Classic Computer Magazine Archive COMPUTE! ISSUE 133 / SEPTEMBER 1991 / PAGE 131

ABC Flowcharter. (flow chart program) (evaluation)
by Kevin Reichard

I've never liked flow charts and never thought I would. Roykore's ABC Flowcharter, however, has changed my mind. Drawing upon Microsoft Windows' advanced graphics capabilities, the attractive and flexible ABC Flowcharter receives high marks for functionality.

Programmers use flow charts to chart out a program before writing a single line of code. A visual representation of a program, flow charts depict certain actions with different shapes; a call for user input might appear in the form of a blue circular box, while a message written to the screen may be placed in a rectangular red box. Lines denote relationships between the shapes, and text within a shape further explains that shape's function.

If you find traditional outliners too confining, ABC Flowcharter provides a graphical approach to structuring information; you just move shapes around with your mouse naturally and easily. Programmers will find that this program has the power to accommodate today's complex software design--a single chart can hold over 32,000 shapes. Office managers can use ABC Flowcharter to map office procedures; because it's essentially a minihypertext system, ABC Flowcharter could assist in creating training exercises.

Say you want to create a simple training exercise. You create a series of shapes signifying the various steps needed to perform a task, along with lines denoting the logical procedure. Highlighted by red shapes, important tasks stand out; explanatory notes, denoted by blue shapes, don't clamor for attention but wait in the wings. (Since ABC Flowcharter ships with 30 different shapes built in, you shouldn't run out soon.)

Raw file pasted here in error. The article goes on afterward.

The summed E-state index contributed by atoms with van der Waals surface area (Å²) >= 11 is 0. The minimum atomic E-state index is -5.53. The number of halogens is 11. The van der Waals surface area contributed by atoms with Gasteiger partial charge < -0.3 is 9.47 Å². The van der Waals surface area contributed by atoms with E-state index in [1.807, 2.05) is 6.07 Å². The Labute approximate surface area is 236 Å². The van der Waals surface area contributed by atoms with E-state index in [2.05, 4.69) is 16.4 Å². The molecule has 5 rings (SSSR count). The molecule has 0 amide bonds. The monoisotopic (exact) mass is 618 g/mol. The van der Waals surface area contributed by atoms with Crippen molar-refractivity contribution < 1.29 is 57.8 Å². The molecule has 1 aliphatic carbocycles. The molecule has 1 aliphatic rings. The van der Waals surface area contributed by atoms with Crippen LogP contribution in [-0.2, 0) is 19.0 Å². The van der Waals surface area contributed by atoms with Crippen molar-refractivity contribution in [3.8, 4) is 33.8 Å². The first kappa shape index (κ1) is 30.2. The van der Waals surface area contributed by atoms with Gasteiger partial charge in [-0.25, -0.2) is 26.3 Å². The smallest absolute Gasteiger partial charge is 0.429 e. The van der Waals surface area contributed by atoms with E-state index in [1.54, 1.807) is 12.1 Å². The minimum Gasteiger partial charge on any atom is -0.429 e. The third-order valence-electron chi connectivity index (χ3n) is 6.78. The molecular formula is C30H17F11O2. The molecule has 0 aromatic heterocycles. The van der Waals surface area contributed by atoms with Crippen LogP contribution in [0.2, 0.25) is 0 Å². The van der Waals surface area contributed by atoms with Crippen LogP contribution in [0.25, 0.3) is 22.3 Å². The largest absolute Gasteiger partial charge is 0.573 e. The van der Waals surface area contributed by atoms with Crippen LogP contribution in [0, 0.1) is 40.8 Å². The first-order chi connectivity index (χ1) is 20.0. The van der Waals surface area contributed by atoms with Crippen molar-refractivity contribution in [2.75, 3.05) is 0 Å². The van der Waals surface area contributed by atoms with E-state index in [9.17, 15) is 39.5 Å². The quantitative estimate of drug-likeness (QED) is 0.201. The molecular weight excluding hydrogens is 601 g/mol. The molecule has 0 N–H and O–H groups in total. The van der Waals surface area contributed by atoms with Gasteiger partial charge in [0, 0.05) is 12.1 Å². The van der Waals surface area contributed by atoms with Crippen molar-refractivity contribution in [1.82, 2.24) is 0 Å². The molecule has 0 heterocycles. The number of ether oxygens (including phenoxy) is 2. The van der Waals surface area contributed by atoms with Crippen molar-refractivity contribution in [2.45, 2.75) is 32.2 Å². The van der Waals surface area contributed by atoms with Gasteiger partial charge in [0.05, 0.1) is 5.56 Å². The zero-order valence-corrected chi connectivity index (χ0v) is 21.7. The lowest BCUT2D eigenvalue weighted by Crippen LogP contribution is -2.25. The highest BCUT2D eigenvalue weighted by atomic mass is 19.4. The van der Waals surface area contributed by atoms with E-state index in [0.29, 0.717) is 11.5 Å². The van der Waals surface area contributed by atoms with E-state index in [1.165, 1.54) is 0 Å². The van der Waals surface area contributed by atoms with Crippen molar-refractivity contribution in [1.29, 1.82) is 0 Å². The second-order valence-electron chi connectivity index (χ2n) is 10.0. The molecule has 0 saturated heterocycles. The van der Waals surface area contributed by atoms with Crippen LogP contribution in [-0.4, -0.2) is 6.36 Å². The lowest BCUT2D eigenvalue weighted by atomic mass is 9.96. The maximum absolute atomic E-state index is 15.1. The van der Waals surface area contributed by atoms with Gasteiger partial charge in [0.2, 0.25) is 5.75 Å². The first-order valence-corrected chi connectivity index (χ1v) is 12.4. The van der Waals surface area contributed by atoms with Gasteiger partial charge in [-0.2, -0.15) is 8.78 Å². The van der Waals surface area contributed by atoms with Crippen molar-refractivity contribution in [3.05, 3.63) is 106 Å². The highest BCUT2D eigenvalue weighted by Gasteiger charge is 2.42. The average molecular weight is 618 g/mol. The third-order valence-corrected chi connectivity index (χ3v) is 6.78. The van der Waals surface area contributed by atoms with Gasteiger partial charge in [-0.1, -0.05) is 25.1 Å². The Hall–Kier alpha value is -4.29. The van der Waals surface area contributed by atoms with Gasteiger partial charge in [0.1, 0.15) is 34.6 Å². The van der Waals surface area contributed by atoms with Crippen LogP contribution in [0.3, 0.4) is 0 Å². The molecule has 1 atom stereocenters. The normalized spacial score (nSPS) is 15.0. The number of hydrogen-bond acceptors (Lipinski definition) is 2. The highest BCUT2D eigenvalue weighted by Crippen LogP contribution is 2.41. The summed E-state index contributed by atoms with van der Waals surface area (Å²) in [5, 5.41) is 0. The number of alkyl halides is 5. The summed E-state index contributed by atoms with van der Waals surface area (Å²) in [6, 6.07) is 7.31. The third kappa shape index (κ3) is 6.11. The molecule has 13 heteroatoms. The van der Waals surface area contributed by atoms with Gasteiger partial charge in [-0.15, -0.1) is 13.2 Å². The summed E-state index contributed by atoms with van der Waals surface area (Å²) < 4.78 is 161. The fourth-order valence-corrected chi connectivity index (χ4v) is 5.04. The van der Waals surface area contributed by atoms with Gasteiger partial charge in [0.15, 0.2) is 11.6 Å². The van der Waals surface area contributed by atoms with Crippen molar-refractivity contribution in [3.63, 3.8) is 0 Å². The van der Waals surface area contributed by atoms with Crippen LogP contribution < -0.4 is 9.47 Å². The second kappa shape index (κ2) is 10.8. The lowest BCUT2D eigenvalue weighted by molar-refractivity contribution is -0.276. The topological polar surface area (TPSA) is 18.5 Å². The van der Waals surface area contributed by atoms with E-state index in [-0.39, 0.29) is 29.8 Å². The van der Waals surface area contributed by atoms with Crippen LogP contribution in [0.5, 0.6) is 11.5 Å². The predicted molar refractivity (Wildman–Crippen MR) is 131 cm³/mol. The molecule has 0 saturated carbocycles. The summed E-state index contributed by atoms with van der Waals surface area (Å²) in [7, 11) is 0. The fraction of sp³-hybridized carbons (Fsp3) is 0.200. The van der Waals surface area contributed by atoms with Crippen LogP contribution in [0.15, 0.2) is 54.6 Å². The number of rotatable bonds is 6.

But wait--you realize that the user could take an entirely different course of action, and you don't want to clutter up your main chart with the new branch. No problem: Because ABC Flowcharter offers a three-dimensional effect, you can link the main chart with a subchart. You can uncover any shape linked to another shape with a simple click of the mouse button. Subcharts can link to subcharts, and thanks to a command that shows every aspect of your flow chart, you'll never lose track of your logic.

However, a few inconveniences and inconsistencies in ABC Flowcharter will drive you to distraction, especially if you work exclusively within the Windows environment. Written for earlier versions of the program, the manual doesn't reflect the changes made for Windows 3.0. The failure to place the Close command under the File menu may have been technically correct, but its omission still annoys the end user.

Otherwise well presented, ABC Flowcharter should serve the needs of virtually any computer user. Flow charts can prove more useful than you might expect, and if you need to create lots of them, you'll want to use ABC Flowcharter.